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The Commandant, 68, Bn. Bsf Gakulnagar Vs. Shri Arjun Das & Another [2006] Insc 655 (16 October 2006)

Arijit Pasayat & Lokeshwar Singh Panta

(Arising out of SLP (CRL) No. 66 of 2006) ARIJIT PASAYAT, J.

Leave granted.

Challenge in this appeal is to the judgment rendered by a learned Single Judge of the Guwahati High Court, Agartala Bench. By the impugned order High Court upheld the direction given for inquiry by learned SDJM, Belonia, South Tripura. The revision petition was filed under the Code of Criminal Procedure, 1973 (in short the 'Cr.P.C.) Factual background as projected by the appellant is as follows:- On 31.12.1998 at about 5.50 p.m. Assistant Commandant of BSF with special Patrol party of BOP Radhanagar carried out special operation in BOP Rajnagar area and intercepted one Commander Jeep bearing No. TR-03- 2031 loaded with 22 quintals of sugar in 44 bags, each bag containing 50 kgs. The Jeep Driver i.e. respondent no.1 was asked to produce documents relating to the stock and transportation of sugar which was carried in the Jeep. But the driver said that he had no paper and expressed his inability to show as to who was the owner of the sugar. He stated that there some unknown persons asked him to carry sugar in his vehicle. The place where the vehicle was intercepted was at a distance of about 200 yards from Indo-Bangladesh border.

Since the place of seizure was at a short distance from the border and the answer given by the driver created strong belief in the mind of the Assistant Commandant of the BSF that the goods were intended for smuggling to Bangladesh where it was in great demand, the Assistant Commandant arrested the respondent and seized the sugar. On the next day i.e. 1.1.1999 at about 10.00 a.m. the arrested person was handed over to the P.R. Bari Police Station and the seized articles were handed over to the Inspector of Customs, Belonia who acknowledged the receipt in writing. The respondent no.1 was produced before learned SDJM, Belonia on 2.1.1999 who started case no.1/99. Learned SDJM observed that on the direction of BSF police forwarded the accused for no good reason. He further observed that carrying of sugar is not a penal offence and BSF had no authority to seize sugar on the public road and the police should not have taken any person from the BSF without being satisfied that any offence was committed. The learned SDJM took serious view of the functioning of the BSF and held that the BSF personnel were with their arms and might disobeyed all legal directions and the police was giving indulgence to them by acting on the directions of the BSF personnel. He directed release of the accused at once. He further directed the P.R. Bari, Police Station to find out the name of the BSF personnel who illegally seized the sugar on the public road which according to him was illegal. He also directed Company Commander Belonia BSF, 68 Bn., BSF to enquire and report about the seizure of sugar on the public road.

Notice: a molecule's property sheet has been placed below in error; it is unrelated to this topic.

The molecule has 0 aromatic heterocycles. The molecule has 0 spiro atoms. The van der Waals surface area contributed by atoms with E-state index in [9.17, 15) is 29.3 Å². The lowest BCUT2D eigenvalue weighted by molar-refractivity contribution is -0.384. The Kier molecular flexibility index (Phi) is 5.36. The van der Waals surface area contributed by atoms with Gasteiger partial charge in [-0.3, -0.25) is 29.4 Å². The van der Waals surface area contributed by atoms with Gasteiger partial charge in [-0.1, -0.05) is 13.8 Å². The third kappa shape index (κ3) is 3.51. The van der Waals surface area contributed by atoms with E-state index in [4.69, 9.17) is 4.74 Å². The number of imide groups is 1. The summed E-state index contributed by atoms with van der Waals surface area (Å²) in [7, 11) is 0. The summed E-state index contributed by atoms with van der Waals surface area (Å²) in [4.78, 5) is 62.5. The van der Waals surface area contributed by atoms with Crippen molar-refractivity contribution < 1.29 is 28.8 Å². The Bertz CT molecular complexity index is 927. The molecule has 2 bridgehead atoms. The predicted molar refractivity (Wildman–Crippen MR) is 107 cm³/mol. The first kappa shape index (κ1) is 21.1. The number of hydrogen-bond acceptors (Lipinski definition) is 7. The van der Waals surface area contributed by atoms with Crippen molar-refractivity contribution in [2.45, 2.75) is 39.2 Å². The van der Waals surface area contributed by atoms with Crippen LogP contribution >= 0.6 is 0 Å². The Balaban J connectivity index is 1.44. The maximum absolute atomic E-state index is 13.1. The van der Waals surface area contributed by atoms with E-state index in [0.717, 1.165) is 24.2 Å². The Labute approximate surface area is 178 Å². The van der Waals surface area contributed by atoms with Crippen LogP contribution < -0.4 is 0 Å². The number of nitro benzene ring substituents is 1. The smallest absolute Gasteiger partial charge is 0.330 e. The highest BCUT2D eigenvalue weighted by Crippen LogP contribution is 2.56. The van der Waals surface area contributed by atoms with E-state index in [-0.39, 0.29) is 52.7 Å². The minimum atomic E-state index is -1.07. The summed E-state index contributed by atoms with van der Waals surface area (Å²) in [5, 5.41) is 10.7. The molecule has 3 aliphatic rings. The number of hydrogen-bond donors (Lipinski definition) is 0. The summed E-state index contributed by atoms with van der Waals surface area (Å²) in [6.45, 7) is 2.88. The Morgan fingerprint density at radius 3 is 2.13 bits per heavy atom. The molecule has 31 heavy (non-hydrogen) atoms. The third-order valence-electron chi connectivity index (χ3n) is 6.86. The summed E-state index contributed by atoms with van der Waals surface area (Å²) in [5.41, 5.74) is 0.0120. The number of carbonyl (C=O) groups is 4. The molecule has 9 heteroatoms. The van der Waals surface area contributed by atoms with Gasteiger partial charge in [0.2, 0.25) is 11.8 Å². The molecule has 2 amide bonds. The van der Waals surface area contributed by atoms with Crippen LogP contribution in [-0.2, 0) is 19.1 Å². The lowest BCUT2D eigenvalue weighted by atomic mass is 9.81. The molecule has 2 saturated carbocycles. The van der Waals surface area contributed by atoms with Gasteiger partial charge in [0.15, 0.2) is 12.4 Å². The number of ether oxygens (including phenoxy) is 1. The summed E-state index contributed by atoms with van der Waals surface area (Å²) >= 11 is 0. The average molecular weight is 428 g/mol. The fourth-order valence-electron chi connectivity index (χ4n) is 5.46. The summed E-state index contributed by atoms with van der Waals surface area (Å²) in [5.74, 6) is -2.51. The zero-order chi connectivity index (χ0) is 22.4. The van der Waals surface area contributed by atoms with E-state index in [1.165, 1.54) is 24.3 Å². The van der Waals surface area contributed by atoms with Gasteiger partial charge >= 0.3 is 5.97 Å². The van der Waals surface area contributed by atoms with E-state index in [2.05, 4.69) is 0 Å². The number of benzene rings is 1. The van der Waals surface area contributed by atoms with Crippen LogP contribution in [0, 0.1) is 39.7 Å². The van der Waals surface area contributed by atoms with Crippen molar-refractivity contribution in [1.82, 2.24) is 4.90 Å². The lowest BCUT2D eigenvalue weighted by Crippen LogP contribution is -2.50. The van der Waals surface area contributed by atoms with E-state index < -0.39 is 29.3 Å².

Questioning correctness of the order passed by learned SDJM, the appellant filed revision petition before the Guwahati High Court. Primary stand was that the order was passed in respect of the BSF personnel without affording any opportunity and without examining the powers of BSF functionaries under the Customs Act, 1962 (in short 'Custom Act'). The learned Single Judge dismissed the petition observing that there was mere direction by the Court to make an enquiry and the appellant behaved as if he is above law.

Learned counsel for the appellant submitted that the order passed by the learned SDJM has no sanction in law.

Without considering the fact that the Government of India, Ministry of Defence, Department of Revenue has issued a notification on 20th December, 1969, further notification was issued on 3.8.1974 which dealt with functioning of the BSF personnel posted in the State of J & K, Punjab, Gujarat, West Bengal, Assam and the U.T. of Tripura to carry out functions of the nature indicated in the notifications. Without granting opportunity to the particular BSF personnel to place relevant facts for consideration, learned SDJM came to the conclusion that an innocent person had been illegally detained. At the stage the order was passed learned SDJM had no jurisdiction to pass such order.

Learned counsel for the State, on the other hand, submitted that there was absence of power by the BSF functionaries to act in the manner done and learned SDJM had, therefore, rightly passed the order.

It is accepted by learned counsel for the respondent that the trial is still pending. The conclusions arrived at by learned SDJM, therefore, were not appropriate. The stage to decide whether the detention of the respondent and/or the authority of the BSF Assistant Commandant was yet to be tested in trial.

Learned SDJM made some observations which prima facie do not appear to be sustainable i.e. carrying sugar is not a penal offence and/or BSF has no authority to seize the sugar on the public road. These are matters which were to be decided in the trial itself. Since the occurrence is nearly 7 years old it would be appropriate to direct the learned SDJM to complete the trial of the case as expeditiously as practicable. The directions given by learned SDJM for conducting enquiry shall not be carried out. The effect of the two notifications referred to by learned counsel for the appellants shall be duly considered during trial.

The appeal is allowed to the extent indicated.

 

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